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Healing from Emotional Abandonment, Shame, and Unworthiness

Healing Childhood Emotional Abandonment, Shame, and Unworthiness #trauma #childhood #ACA #codependency #perfectionism #peoplepleasing

Experiencing emotional abandonment in childhood can make us feel anxious, distrustful, ashamed, and inadequate – and these feelings often follow us into adulthood, making it difficult to form healthy, trusting relationships.

What is emotional abandonment?

Emotional abandonment means that someone important, someone you are counting on, isn’t there for you emotionally.

Children rely on their parents to meet their physical and emotional needs. And because young children are completely dependent on their parents, emotional abandonment, or having emotionally unavailable parents, has a profound effect on them.

The difference between physical abandonment and emotional abandonment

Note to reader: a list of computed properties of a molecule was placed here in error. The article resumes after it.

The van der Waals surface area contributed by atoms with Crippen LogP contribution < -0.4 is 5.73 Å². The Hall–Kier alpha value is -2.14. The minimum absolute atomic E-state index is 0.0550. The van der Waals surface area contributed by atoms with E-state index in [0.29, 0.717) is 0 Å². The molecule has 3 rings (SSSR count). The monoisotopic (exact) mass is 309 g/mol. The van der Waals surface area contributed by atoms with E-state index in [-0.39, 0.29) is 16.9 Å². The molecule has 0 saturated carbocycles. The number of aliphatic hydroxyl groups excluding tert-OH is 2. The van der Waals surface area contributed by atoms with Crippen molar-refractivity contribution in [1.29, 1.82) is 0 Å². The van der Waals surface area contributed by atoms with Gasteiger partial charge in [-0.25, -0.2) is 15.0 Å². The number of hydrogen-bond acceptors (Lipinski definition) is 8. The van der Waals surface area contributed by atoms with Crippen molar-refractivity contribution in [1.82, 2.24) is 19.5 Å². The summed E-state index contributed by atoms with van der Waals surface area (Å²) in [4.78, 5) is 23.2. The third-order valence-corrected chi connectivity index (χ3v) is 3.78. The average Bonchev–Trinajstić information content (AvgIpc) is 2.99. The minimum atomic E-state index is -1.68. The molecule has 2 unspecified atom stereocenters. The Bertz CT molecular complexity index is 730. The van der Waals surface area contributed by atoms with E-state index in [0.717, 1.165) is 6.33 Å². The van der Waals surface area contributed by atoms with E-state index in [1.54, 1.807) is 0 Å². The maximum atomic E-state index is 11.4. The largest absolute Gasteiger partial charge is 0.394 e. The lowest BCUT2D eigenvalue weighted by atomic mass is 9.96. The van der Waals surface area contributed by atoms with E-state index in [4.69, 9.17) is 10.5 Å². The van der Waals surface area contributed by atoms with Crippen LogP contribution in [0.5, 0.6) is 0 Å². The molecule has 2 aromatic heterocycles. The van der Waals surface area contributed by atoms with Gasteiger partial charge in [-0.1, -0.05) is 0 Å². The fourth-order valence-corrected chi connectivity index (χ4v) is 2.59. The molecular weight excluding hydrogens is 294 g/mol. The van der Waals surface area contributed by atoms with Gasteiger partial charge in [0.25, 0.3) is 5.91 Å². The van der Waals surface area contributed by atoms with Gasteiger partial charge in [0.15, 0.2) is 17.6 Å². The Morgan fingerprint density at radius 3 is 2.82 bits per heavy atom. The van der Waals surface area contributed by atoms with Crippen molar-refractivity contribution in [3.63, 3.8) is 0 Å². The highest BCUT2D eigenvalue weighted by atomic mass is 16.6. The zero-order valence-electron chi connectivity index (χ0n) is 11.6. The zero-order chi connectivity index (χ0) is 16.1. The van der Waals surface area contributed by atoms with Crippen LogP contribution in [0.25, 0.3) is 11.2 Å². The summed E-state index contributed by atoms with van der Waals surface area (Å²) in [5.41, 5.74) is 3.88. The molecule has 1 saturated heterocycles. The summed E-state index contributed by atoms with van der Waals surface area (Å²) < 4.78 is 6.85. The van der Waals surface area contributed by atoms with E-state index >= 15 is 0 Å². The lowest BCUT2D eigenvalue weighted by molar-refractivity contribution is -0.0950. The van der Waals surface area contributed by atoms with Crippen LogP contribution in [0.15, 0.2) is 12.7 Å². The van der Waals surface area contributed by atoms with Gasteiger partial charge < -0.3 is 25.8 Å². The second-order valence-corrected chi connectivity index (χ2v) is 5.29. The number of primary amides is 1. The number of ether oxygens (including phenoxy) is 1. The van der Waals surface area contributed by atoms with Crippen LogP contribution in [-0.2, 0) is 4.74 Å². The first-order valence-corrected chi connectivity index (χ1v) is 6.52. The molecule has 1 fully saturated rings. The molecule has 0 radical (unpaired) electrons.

Physical abandonment is when a parent or caregiver isn’t physically present or doesn’t meet their child’s physical needs. Physical abandonment includes: a mother abandoning her baby at the police station, a parent not being physically present due to losing custody, being incarcerated, or traveling extensively for work. It also includes leaving young children unsupervised and not protecting them from abuse or danger.

If your parents physically abandoned you, they also emotionally abandoned you. However, emotional abandonment often occurs without physical abandonment.

Emotional abandonment is when a parent or caregiver doesn’t attend to their child’s emotional needs. This includes not noticing their child’s feelings and validating them, not showing love, encouragement, or support.

Like Childhood Emotional Neglect (CEN), emotional abandonment is about what didn’t happen – it’s the loss of emotional connection and the loss of having your emotional needs met. It’s possible that your parents provided for all of your physical needs – you had a warm place to live, food in the refrigerator, clothes that fit, medicine when you were physically sick – but they ignored your emotional needs and weren’t emotionally available.